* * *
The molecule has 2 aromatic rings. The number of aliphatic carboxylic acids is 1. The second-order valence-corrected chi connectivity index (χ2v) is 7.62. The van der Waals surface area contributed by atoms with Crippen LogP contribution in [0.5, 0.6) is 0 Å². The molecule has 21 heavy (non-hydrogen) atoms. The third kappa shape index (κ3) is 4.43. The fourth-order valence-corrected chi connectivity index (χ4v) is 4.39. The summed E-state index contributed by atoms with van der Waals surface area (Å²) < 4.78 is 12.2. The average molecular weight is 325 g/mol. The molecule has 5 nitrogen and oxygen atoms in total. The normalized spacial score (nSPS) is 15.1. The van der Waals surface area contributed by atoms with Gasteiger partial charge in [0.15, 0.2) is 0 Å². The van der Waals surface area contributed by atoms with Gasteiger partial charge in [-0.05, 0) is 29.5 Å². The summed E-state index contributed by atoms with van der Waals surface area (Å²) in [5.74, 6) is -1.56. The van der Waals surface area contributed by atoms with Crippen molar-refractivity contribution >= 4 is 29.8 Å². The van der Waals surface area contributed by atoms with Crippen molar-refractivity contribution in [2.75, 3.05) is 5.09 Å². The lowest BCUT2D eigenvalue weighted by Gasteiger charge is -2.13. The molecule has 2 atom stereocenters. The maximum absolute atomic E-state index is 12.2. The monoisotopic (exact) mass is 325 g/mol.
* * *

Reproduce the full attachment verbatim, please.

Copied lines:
The molecule has 2 aromatic rings. The number of aliphatic carboxylic acids is 1. The second-order valence-corrected chi connectivity index (χ2v) is 7.62. The van der Waals surface area contributed by atoms with Crippen LogP contribution in [0.5, 0.6) is 0 Å². The molecule has 21 heavy (non-hydrogen) atoms. The third kappa shape index (κ3) is 4.43. The fourth-order valence-corrected chi connectivity index (χ4v) is 4.39. The summed E-state index contributed by atoms with van der Waals surface area (Å²) < 4.78 is 12.2. The average molecular weight is 325 g/mol. The molecule has 5 nitrogen and oxygen atoms in total. The normalized spacial score (nSPS) is 15.1. The van der Waals surface area contributed by atoms with Gasteiger partial charge in [0.15, 0.2) is 0 Å². The van der Waals surface area contributed by atoms with Gasteiger partial charge in [-0.05, 0) is 29.5 Å². The summed E-state index contributed by atoms with van der Waals surface area (Å²) in [5.74, 6) is -1.56. The van der Waals surface area contributed by atoms with Crippen molar-refractivity contribution >= 4 is 29.8 Å². The van der Waals surface area contributed by atoms with Crippen molar-refractivity contribution in [2.75, 3.05) is 5.09 Å². The lowest BCUT2D eigenvalue weighted by Gasteiger charge is -2.13. The molecule has 2 atom stereocenters. The maximum absolute atomic E-state index is 12.2. The monoisotopic (exact) mass is 325 g/mol.